COLE: Beer of the Week, Dec. 5

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Ladies and gentlemen, I propose that a good amber ale is harder to find than the Easter bunny winning the Powerball and being struck by lightning at the same time.
iso-bottle-glass
By their definition, amber ales have a tough hill to climb. The amber color naturally comes from highly caramelized malts, which creates more sugar in the wort and a beer with less character than Bill Murray nowadays. (He’s playing himself in every movie now, people.)

If you’re having a hard time following, consider this: the most popular amber in Colorado (probably) is Fat Tire. Fat Tire is the chicken of beer because it really tastes like everything, and I’m fully blitzed on Fat Tire. (Sorry New Belgium, I like a lot of your stuff, just not Fat Tire anymore.)

So we come to O’Dell’s Isolation Ale because we’re told that it’s a seasonal ale, and we should drink seasonal beer sourced from seasonal elves because this makes sense somehow. In all reality, Isolation Ale is less of a seasonal and more of a better, bitter amber.

The rich color and low carbonation make Isolation incredibly pleasing, and wonderfully surprising. No, it won’t blitz your buds. Yes, it is bitter for an amber, and it’s even hoppy.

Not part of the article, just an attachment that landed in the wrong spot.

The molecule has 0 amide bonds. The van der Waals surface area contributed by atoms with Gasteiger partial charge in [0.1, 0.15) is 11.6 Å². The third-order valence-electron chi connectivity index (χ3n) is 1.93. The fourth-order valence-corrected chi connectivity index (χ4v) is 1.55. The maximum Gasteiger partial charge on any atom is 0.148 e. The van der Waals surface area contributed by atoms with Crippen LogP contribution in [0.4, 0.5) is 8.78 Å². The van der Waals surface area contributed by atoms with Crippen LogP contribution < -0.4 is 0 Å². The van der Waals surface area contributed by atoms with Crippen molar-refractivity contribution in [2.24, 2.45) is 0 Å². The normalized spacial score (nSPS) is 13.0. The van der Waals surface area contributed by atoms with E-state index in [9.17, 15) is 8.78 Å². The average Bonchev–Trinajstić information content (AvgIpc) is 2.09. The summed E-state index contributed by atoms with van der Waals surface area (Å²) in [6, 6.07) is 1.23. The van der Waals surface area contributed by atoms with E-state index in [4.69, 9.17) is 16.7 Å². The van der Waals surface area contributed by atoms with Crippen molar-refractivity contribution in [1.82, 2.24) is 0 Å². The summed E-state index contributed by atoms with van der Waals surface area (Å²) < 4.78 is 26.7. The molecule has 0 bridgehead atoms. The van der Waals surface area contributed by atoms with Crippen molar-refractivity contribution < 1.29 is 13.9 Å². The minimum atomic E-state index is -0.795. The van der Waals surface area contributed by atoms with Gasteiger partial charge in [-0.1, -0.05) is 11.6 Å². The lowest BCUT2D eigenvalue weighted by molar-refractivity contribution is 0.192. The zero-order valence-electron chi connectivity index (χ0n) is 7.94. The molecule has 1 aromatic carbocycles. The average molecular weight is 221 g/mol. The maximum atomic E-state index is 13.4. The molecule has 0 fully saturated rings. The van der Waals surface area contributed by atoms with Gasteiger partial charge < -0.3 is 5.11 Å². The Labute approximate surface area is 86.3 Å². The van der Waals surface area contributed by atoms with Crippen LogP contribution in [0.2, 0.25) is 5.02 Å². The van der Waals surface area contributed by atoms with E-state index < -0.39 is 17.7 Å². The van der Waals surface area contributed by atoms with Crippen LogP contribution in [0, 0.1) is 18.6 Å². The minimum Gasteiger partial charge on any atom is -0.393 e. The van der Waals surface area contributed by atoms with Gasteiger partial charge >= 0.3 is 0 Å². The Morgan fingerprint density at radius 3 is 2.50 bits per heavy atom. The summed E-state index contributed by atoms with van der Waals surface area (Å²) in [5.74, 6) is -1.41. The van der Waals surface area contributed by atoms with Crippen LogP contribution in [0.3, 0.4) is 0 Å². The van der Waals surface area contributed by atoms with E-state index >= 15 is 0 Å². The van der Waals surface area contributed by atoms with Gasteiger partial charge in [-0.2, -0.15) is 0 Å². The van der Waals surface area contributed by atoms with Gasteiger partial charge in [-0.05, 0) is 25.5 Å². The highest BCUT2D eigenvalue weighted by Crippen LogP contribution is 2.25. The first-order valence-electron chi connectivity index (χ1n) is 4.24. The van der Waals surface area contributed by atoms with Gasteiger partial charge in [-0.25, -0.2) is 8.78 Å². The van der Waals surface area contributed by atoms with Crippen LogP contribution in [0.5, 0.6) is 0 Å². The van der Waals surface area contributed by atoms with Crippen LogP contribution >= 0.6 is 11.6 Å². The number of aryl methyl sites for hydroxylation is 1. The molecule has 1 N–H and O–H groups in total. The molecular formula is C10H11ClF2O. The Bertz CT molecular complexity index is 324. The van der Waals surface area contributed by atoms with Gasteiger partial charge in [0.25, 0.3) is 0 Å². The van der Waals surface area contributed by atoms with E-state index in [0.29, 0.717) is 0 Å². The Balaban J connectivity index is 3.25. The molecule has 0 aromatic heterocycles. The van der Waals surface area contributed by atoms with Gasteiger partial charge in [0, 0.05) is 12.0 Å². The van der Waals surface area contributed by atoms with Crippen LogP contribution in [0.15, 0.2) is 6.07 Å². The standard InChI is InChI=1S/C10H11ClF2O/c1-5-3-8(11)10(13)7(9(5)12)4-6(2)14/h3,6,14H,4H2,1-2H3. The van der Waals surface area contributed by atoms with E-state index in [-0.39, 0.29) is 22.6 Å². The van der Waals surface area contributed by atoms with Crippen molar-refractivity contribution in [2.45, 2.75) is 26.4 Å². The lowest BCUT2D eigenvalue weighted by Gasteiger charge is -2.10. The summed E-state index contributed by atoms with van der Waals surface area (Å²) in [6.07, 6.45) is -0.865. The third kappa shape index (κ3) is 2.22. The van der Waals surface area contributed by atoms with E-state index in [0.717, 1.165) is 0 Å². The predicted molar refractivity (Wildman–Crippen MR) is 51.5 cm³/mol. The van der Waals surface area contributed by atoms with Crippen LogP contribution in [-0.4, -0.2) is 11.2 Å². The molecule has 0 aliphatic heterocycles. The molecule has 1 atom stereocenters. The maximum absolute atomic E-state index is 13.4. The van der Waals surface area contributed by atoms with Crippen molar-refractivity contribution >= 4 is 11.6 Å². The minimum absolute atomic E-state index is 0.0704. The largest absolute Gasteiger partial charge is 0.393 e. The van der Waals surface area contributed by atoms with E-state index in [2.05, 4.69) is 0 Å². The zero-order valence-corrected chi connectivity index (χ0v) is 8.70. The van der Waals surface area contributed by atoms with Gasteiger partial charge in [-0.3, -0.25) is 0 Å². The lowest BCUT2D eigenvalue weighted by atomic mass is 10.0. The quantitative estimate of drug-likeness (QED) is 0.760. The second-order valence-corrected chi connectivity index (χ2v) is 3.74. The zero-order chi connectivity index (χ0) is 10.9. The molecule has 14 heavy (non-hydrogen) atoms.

WHAT: O’Dell Brewing Co.’s Isolation Ale.

WHERE: Pretty much anywhere should have it by now. If you don’t see it, seriously reconsider your choice of bottle shops.

WHY: It’s better than just another amber ale. In fact, it’s just balanced enough between rich malt and sharp hops that it should qualify as just a good ale.

WHAT IT REMINDS ME OF: George Killian’s Irish Red — just kidding. Laguinitas Brewing (Calif.) is a master of ales and Isolation approaches one of the best: Censored. And that’s high praise, indeed.

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Andrew Emerton
Andrew Emerton
7 years ago

“Tastes like everything” might be the strangest, most nondescript flavor evaluation I’ve ever read.